Turner syndrome (TS), which is caused by the complete or partial loss of the second sex chromosome, is the most commonly occurring sex chromosome aneuploidy. Individuals with TS are phenotypically female as they retain one complete copy of the X chromosome. This condition results in a greatly increased susceptibility for common diseases that have a significant sex bias. Indeed the poor health trajectory in TS resulting in early death from cardiovascular-related diseases is unprecedented. In particular, individuals with TS are ~100-times more likely than a euploid woman to be born with a bicuspid aortic valve (BAV). BAV is the most commonly occurring congenital heart defect in humans, and is most often seen in males in the euploid population. Having a BAV predisposes affected individuals to adult valve disease, including calcification, valve thickening and stenosis. Aortic regurgitation can occur promoting an increased risk for infective endocarditis. Thoracic aortic aneurysms occur in nearly 50% of people with BAV, which can result in aortic dissection and death. The relationship between having a congenital heart defect, BAV, and later onset aortic disease (known as bicuspid aortic valve disease or BAVD) is not well understood. There is evidence that altered hemodynamic flow plays a role in aneurysm progression, but it is clear that individuals with BAVD have an aneurysm susceptible aorta for unknown reasons. Despite the seriousness of this disease, few advances have been made in understanding the etiology. Searches for genetic variants that underlie the cause of BAVD have been of low yield indicating that there is genetic heterogeneity or that other mechanisms are in play. One possibility is that differences in epigenetic regulation of genes involved in aortic valve formation, and aortic wall development and homeostasis may be risk factors. It is known that the epigenetic landscape in TS differs significantly between TS and euploid individuals, and that there is differential gene expression in TS. In this pilot project we propose to explore individual differences in epigenetic regulation of gene expression using TS as a phenotypically extreme model of BAVD risk. Our preliminary data shows differential methylation of genes in the NOTCH1 pathway between TS individuals with BAVD (cases) and those with no BAVD (controls). This is significant as mutations in NOTCH1 are known to cause non-syndromic familial BAVD. In this study we will use DNA methyl-capture sequencing to identify differences in gene methylation patterns in a larger TS cohort to confirm this finding (aim 1).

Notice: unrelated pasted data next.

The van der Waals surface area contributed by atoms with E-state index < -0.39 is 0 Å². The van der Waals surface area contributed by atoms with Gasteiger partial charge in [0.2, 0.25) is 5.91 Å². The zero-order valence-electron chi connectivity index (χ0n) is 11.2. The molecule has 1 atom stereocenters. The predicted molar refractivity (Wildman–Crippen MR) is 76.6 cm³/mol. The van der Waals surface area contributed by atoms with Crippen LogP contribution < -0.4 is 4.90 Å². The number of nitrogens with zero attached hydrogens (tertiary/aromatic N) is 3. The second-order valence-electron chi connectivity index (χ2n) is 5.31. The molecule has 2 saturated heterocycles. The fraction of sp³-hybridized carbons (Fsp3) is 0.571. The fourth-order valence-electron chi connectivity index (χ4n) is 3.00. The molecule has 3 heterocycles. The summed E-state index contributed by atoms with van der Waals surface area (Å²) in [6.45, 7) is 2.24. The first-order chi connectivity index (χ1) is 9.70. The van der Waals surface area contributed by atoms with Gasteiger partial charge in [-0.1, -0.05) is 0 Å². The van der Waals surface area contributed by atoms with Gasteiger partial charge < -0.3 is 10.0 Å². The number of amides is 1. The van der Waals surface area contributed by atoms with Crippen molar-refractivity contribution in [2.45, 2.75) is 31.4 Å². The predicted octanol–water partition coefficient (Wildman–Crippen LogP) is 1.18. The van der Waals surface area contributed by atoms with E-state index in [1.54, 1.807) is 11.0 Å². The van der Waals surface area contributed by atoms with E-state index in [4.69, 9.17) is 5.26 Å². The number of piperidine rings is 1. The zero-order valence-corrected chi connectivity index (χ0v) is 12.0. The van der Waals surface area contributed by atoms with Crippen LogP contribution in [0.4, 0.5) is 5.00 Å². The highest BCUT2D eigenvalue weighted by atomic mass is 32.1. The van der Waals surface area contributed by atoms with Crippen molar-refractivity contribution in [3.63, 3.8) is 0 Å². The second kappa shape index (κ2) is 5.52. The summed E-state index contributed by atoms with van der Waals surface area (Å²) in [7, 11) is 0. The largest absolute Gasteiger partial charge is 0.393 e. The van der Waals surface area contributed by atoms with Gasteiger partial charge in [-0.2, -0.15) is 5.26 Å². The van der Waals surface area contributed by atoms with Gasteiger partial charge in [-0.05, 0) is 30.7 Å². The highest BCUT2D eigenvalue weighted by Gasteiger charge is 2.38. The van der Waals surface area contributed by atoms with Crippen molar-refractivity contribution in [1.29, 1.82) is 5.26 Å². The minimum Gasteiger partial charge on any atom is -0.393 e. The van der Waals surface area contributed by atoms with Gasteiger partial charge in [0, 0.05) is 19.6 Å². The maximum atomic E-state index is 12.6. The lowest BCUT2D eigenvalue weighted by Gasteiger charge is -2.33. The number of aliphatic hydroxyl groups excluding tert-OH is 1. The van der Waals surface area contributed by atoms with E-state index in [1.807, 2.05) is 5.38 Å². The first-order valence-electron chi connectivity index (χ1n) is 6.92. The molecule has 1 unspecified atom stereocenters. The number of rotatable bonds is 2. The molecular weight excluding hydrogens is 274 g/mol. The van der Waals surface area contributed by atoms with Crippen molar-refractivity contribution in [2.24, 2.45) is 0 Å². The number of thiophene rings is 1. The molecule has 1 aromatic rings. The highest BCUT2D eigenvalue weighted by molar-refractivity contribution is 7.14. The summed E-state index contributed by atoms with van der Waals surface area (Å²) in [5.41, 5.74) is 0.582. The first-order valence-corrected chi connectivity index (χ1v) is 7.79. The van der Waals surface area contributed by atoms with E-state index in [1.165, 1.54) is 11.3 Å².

In aim 2 we will explore the utility of using iPS cell-derived vascular smooth muscle cell lines as a model system for differential epigenetic regulation of genes associated with BAVD. We have unique access to the TS cohort through the NHLBI GenTAC repository in BioLINCC to support this study. This project is directly responsive to the NHLBI Strategic Vision, particularly with regards to the mandate under objective 3 to study epigenetic factors that determine sex-related differences in cardiovascular disease. Data from this study, with a focus on candidate genes for BAVD, will provide insight into the role of epigenetics in this serious disease.

Public Health Relevance

Bicuspid aortic valve (BAV) is the most common congenital heart defect in humans. The cause is largely unknown. This project will explore the possibility that non-genetic control of the expression of related genes causes BAV.

National Institute of Health (NIH)
National Heart, Lung, and Blood Institute (NHLBI)
Exploratory/Developmental Grants (R21)
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Special Emphasis Panel (ZHL1)
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Desvigne-Nickens, Patrice
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Oregon Health and Science University
Internal Medicine/Medicine
Schools of Medicine
United States
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